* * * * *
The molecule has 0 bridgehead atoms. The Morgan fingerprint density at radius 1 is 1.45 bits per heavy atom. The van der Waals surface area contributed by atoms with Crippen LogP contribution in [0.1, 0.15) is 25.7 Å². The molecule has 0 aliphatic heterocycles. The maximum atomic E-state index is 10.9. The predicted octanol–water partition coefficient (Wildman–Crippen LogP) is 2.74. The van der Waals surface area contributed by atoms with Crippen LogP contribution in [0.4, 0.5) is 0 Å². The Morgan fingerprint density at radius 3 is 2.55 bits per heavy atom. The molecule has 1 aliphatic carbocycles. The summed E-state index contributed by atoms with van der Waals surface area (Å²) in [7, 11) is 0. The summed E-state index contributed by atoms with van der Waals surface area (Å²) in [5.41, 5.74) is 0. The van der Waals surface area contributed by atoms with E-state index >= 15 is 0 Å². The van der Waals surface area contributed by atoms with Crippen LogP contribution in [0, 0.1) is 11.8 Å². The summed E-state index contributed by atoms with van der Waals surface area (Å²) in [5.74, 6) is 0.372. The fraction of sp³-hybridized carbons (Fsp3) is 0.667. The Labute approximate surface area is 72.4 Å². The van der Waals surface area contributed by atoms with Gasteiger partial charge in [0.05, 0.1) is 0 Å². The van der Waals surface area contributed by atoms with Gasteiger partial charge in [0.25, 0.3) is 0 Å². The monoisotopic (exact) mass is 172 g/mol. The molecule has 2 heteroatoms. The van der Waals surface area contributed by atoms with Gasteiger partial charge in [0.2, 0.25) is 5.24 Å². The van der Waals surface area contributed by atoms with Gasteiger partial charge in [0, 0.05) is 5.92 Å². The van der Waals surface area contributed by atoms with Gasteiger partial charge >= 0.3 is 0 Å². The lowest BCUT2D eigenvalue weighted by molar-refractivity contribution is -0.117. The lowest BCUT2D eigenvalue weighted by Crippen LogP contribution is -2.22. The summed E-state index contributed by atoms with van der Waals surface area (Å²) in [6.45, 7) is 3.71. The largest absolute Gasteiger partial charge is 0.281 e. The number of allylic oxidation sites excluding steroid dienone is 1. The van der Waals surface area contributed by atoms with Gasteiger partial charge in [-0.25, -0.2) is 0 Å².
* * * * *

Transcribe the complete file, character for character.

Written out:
The molecule has 0 bridgehead atoms. The Morgan fingerprint density at radius 1 is 1.45 bits per heavy atom. The van der Waals surface area contributed by atoms with Crippen LogP contribution in [0.1, 0.15) is 25.7 Å². The molecule has 0 aliphatic heterocycles. The maximum atomic E-state index is 10.9. The predicted octanol–water partition coefficient (Wildman–Crippen LogP) is 2.74. The van der Waals surface area contributed by atoms with Crippen LogP contribution in [0.4, 0.5) is 0 Å². The Morgan fingerprint density at radius 3 is 2.55 bits per heavy atom. The molecule has 1 aliphatic carbocycles. The summed E-state index contributed by atoms with van der Waals surface area (Å²) in [7, 11) is 0. The summed E-state index contributed by atoms with van der Waals surface area (Å²) in [5.41, 5.74) is 0. The van der Waals surface area contributed by atoms with E-state index >= 15 is 0 Å². The van der Waals surface area contributed by atoms with Crippen LogP contribution in [0, 0.1) is 11.8 Å². The summed E-state index contributed by atoms with van der Waals surface area (Å²) in [5.74, 6) is 0.372. The fraction of sp³-hybridized carbons (Fsp3) is 0.667. The Labute approximate surface area is 72.4 Å². The van der Waals surface area contributed by atoms with Gasteiger partial charge in [0.05, 0.1) is 0 Å². The van der Waals surface area contributed by atoms with Gasteiger partial charge in [0.25, 0.3) is 0 Å². The monoisotopic (exact) mass is 172 g/mol. The molecule has 2 heteroatoms. The van der Waals surface area contributed by atoms with Gasteiger partial charge in [0.2, 0.25) is 5.24 Å². The van der Waals surface area contributed by atoms with Gasteiger partial charge in [0, 0.05) is 5.92 Å². The van der Waals surface area contributed by atoms with Gasteiger partial charge >= 0.3 is 0 Å². The lowest BCUT2D eigenvalue weighted by molar-refractivity contribution is -0.117. The lowest BCUT2D eigenvalue weighted by Crippen LogP contribution is -2.22. The summed E-state index contributed by atoms with van der Waals surface area (Å²) in [6.45, 7) is 3.71. The largest absolute Gasteiger partial charge is 0.281 e. The number of allylic oxidation sites excluding steroid dienone is 1. The van der Waals surface area contributed by atoms with Gasteiger partial charge in [-0.25, -0.2) is 0 Å².